Doing Things: The Ignored Learning Content Type

Doing Things: The Ignored Learning Content Type


Richard Nantel


You can feel pretty smug and confident in your knowledge of a subject after having completed a course. Attempting to apply your newly-acquired knowledge, however, can be very humbling. Why is that we think we know something and only discover we don't when we try to apply that knowledge? There's a significant disconnect between our perception of our abilities and our actual performance. The famous learning theorist Donald Kirkpatrick was well aware of this gap. That's why his four-tiered model for learning evaluation placed learning and behavior on two separate levels:

Level 1: Reaction—To what degree participants react favorably to the learning event or content

Level 2: Learning—To what degree participants acquire the intended knowledge, skills, attitudes, confidence, and commitment based on their participation in a learning event

Level 3: Behavior—To what degree participants apply what they learned during training when they are back on the job

Level 4: Results—To what degree targeted outcomes occur as a result of the learning event and subsequent reinforcement The word "course" is used very broadly within the Absorb LMS environment. An online course can consist of lessons, quizzes, exams, tasks, and objects, in any quantity and order. Here's the definition of these content types:

Here's the outline of a hypothetical sales course:

Chapter 1: Getting Started

  • Overview of our Customer Relationship Management (CRM) application (Video)
  • Quiz
  • Task: Log into the CRM and create your user profile
Chapter 2: Managing contacts
  • Etc.

The third item in Chapter 1 is a "Task" content type. The learner is required to log into the CRM and create his or her user profile. How will Absorb LMS know if the learner has completed this task? It won't, of course, but an administrator will be able to check and mark off the task as complete within the LMS. The administrator will also be able to grade the learner on how well the task was completed.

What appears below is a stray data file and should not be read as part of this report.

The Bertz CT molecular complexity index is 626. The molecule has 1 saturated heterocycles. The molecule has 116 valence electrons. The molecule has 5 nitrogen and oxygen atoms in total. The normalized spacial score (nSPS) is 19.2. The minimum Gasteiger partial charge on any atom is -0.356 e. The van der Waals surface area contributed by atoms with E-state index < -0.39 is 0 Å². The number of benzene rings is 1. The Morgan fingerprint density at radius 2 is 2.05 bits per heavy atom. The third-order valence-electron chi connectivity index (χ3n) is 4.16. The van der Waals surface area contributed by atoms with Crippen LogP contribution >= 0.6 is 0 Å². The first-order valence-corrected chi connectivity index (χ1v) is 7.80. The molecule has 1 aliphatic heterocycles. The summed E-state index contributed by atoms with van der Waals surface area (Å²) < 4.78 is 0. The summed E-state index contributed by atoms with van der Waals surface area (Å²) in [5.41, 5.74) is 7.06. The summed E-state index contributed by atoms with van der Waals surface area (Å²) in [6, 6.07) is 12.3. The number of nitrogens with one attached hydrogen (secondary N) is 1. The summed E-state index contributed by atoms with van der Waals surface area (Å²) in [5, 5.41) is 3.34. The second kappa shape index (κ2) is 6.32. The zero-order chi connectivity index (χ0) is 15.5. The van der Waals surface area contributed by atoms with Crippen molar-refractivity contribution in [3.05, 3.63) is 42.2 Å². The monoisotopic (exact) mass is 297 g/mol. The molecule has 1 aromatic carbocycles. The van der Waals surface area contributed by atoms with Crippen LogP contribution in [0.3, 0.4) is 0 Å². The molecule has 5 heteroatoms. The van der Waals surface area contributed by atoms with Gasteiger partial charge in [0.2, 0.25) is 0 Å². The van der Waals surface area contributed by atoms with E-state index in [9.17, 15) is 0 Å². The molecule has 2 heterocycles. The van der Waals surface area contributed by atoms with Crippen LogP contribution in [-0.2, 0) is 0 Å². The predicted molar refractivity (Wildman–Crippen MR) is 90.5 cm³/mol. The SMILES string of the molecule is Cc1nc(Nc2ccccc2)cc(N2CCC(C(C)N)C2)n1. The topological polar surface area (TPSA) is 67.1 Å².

There are a lot of things you could do with the "Task" content type. You can even use tasks for non-learning activities. For example, when a new employee is hired, he or she invariably has documents to complete and return to the HR department. To streamline the onboarding of new employees, you could create a course that looks like this:

Section 1: Welcome!

  • Overview or our company
  • Download the documents attached to this course, complete, and e-mail to
  • Etc.

In the example above, the task to complete and return documents to HR has nothing to do with learning. After all, the learner will only complete this paperwork once,. The task is simply inserted to standardize the onboarding process and ensure nothing falls through the cracks. Once the employee's documents are received by HR, a representative of the HR department can log into the LMS and mark off the paperwork as complete. If information is missing, the HR representative can e-mail the employee directly from within the LMS and inform them of what's required. Used as illustrated above, the LMS becomes more than a learning environment. The system becomes an integral part of an organization's workflow.

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